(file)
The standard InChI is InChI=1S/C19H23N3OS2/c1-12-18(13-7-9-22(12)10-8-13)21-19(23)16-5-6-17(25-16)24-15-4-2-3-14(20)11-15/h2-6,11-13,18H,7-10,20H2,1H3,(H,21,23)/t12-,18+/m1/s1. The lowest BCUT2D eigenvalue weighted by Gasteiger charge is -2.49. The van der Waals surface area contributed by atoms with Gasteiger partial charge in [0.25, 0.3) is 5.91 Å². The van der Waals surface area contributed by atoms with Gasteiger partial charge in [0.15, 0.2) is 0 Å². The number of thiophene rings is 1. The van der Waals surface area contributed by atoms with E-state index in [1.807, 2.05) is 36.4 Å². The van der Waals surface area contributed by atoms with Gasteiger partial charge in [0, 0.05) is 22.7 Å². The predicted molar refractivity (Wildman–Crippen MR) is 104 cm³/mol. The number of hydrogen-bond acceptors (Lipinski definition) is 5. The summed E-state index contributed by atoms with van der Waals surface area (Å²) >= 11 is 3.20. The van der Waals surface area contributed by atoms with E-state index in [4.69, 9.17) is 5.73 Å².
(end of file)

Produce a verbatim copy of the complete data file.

The standard InChI is InChI=1S/C19H23N3OS2/c1-12-18(13-7-9-22(12)10-8-13)21-19(23)16-5-6-17(25-16)24-15-4-2-3-14(20)11-15/h2-6,11-13,18H,7-10,20H2,1H3,(H,21,23)/t12-,18+/m1/s1. The lowest BCUT2D eigenvalue weighted by Gasteiger charge is -2.49. The van der Waals surface area contributed by atoms with Gasteiger partial charge in [0.25, 0.3) is 5.91 Å². The van der Waals surface area contributed by atoms with Gasteiger partial charge in [0.15, 0.2) is 0 Å². The number of thiophene rings is 1. The van der Waals surface area contributed by atoms with E-state index in [1.807, 2.05) is 36.4 Å². The van der Waals surface area contributed by atoms with Gasteiger partial charge in [0, 0.05) is 22.7 Å². The predicted molar refractivity (Wildman–Crippen MR) is 104 cm³/mol. The number of hydrogen-bond acceptors (Lipinski definition) is 5. The summed E-state index contributed by atoms with van der Waals surface area (Å²) >= 11 is 3.20. The van der Waals surface area contributed by atoms with E-state index in [4.69, 9.17) is 5.73 Å².